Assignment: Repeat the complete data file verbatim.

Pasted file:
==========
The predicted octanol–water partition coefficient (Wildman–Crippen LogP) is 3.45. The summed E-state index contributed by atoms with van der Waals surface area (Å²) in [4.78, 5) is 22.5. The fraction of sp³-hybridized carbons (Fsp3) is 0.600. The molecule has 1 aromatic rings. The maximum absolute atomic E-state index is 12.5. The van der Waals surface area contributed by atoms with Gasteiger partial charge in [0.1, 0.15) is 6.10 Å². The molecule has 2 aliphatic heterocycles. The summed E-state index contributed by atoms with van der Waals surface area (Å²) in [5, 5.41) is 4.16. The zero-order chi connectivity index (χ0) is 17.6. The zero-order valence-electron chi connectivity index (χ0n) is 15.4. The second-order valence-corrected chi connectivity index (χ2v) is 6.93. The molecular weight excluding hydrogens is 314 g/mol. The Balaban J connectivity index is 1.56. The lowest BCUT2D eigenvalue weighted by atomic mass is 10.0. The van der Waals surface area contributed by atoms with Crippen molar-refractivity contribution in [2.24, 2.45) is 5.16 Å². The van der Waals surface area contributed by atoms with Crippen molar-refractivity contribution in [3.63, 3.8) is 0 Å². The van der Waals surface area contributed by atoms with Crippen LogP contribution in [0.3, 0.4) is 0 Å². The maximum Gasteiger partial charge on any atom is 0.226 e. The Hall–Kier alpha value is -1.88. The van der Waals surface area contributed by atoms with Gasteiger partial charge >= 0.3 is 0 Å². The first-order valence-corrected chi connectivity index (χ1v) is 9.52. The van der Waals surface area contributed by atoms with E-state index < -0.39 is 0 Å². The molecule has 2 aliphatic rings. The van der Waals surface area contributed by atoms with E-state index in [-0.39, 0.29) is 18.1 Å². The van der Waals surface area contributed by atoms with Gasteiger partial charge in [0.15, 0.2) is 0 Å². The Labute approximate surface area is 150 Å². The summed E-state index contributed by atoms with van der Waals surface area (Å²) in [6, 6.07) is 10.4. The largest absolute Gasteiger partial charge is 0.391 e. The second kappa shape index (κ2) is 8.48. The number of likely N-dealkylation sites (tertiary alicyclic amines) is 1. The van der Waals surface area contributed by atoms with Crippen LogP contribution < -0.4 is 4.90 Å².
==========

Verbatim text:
The predicted octanol–water partition coefficient (Wildman–Crippen LogP) is 3.45. The summed E-state index contributed by atoms with van der Waals surface area (Å²) in [4.78, 5) is 22.5. The fraction of sp³-hybridized carbons (Fsp3) is 0.600. The molecule has 1 aromatic rings. The maximum absolute atomic E-state index is 12.5. The van der Waals surface area contributed by atoms with Gasteiger partial charge in [0.1, 0.15) is 6.10 Å². The molecule has 2 aliphatic heterocycles. The summed E-state index contributed by atoms with van der Waals surface area (Å²) in [5, 5.41) is 4.16. The zero-order chi connectivity index (χ0) is 17.6. The zero-order valence-electron chi connectivity index (χ0n) is 15.4. The second-order valence-corrected chi connectivity index (χ2v) is 6.93. The molecular weight excluding hydrogens is 314 g/mol. The Balaban J connectivity index is 1.56. The lowest BCUT2D eigenvalue weighted by atomic mass is 10.0. The van der Waals surface area contributed by atoms with Crippen molar-refractivity contribution in [2.24, 2.45) is 5.16 Å². The van der Waals surface area contributed by atoms with Crippen molar-refractivity contribution in [3.63, 3.8) is 0 Å². The van der Waals surface area contributed by atoms with Crippen LogP contribution in [0.3, 0.4) is 0 Å². The maximum Gasteiger partial charge on any atom is 0.226 e. The Hall–Kier alpha value is -1.88. The van der Waals surface area contributed by atoms with Gasteiger partial charge >= 0.3 is 0 Å². The first-order valence-corrected chi connectivity index (χ1v) is 9.52. The van der Waals surface area contributed by atoms with E-state index < -0.39 is 0 Å². The molecule has 2 aliphatic rings. The van der Waals surface area contributed by atoms with E-state index in [-0.39, 0.29) is 18.1 Å². The van der Waals surface area contributed by atoms with Gasteiger partial charge in [0.15, 0.2) is 0 Å². The Labute approximate surface area is 150 Å². The summed E-state index contributed by atoms with van der Waals surface area (Å²) in [6, 6.07) is 10.4. The largest absolute Gasteiger partial charge is 0.391 e. The second kappa shape index (κ2) is 8.48. The number of likely N-dealkylation sites (tertiary alicyclic amines) is 1. The van der Waals surface area contributed by atoms with Crippen LogP contribution < -0.4 is 4.90 Å².